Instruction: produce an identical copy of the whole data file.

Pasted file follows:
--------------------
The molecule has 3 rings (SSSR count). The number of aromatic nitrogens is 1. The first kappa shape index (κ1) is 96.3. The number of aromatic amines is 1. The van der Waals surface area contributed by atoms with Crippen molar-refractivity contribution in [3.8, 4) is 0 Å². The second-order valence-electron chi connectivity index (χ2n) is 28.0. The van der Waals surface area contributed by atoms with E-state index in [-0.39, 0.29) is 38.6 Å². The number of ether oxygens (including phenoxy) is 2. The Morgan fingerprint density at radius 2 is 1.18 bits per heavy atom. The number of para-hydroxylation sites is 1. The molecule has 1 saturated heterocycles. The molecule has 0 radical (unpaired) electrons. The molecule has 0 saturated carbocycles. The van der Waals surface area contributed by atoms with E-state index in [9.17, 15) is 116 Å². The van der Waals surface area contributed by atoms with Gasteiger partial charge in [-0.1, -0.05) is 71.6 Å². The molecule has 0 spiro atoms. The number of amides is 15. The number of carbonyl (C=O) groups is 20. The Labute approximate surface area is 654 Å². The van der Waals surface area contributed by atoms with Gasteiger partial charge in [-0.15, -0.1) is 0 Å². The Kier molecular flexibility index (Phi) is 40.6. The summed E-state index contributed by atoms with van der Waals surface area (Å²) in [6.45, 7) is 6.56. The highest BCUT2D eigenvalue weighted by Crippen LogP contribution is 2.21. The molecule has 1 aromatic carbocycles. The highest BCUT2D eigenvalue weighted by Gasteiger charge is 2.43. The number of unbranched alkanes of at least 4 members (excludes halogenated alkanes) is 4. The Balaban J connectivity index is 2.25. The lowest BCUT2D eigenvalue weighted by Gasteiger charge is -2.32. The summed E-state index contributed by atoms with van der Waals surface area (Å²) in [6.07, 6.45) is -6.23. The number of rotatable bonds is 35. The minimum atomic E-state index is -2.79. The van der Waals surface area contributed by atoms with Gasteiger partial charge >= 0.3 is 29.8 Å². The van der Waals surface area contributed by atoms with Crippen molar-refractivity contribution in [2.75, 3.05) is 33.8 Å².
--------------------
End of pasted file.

The molecule has 3 rings (SSSR count). The number of aromatic nitrogens is 1. The first kappa shape index (κ1) is 96.3. The number of aromatic amines is 1. The van der Waals surface area contributed by atoms with Crippen molar-refractivity contribution in [3.8, 4) is 0 Å². The second-order valence-electron chi connectivity index (χ2n) is 28.0. The van der Waals surface area contributed by atoms with E-state index in [-0.39, 0.29) is 38.6 Å². The number of ether oxygens (including phenoxy) is 2. The Morgan fingerprint density at radius 2 is 1.18 bits per heavy atom. The number of para-hydroxylation sites is 1. The molecule has 1 saturated heterocycles. The molecule has 0 radical (unpaired) electrons. The molecule has 0 saturated carbocycles. The van der Waals surface area contributed by atoms with E-state index in [9.17, 15) is 116 Å². The van der Waals surface area contributed by atoms with Gasteiger partial charge in [-0.1, -0.05) is 71.6 Å². The molecule has 0 spiro atoms. The number of amides is 15. The number of carbonyl (C=O) groups is 20. The Labute approximate surface area is 654 Å². The van der Waals surface area contributed by atoms with Gasteiger partial charge in [-0.15, -0.1) is 0 Å². The Kier molecular flexibility index (Phi) is 40.6. The summed E-state index contributed by atoms with van der Waals surface area (Å²) in [6.45, 7) is 6.56. The highest BCUT2D eigenvalue weighted by Crippen LogP contribution is 2.21. The molecule has 1 aromatic carbocycles. The highest BCUT2D eigenvalue weighted by Gasteiger charge is 2.43. The number of unbranched alkanes of at least 4 members (excludes halogenated alkanes) is 4. The Balaban J connectivity index is 2.25. The lowest BCUT2D eigenvalue weighted by Gasteiger charge is -2.32. The summed E-state index contributed by atoms with van der Waals surface area (Å²) in [6.07, 6.45) is -6.23. The number of rotatable bonds is 35. The minimum atomic E-state index is -2.79. The van der Waals surface area contributed by atoms with Gasteiger partial charge >= 0.3 is 29.8 Å². The van der Waals surface area contributed by atoms with Crippen molar-refractivity contribution in [2.75, 3.05) is 33.8 Å².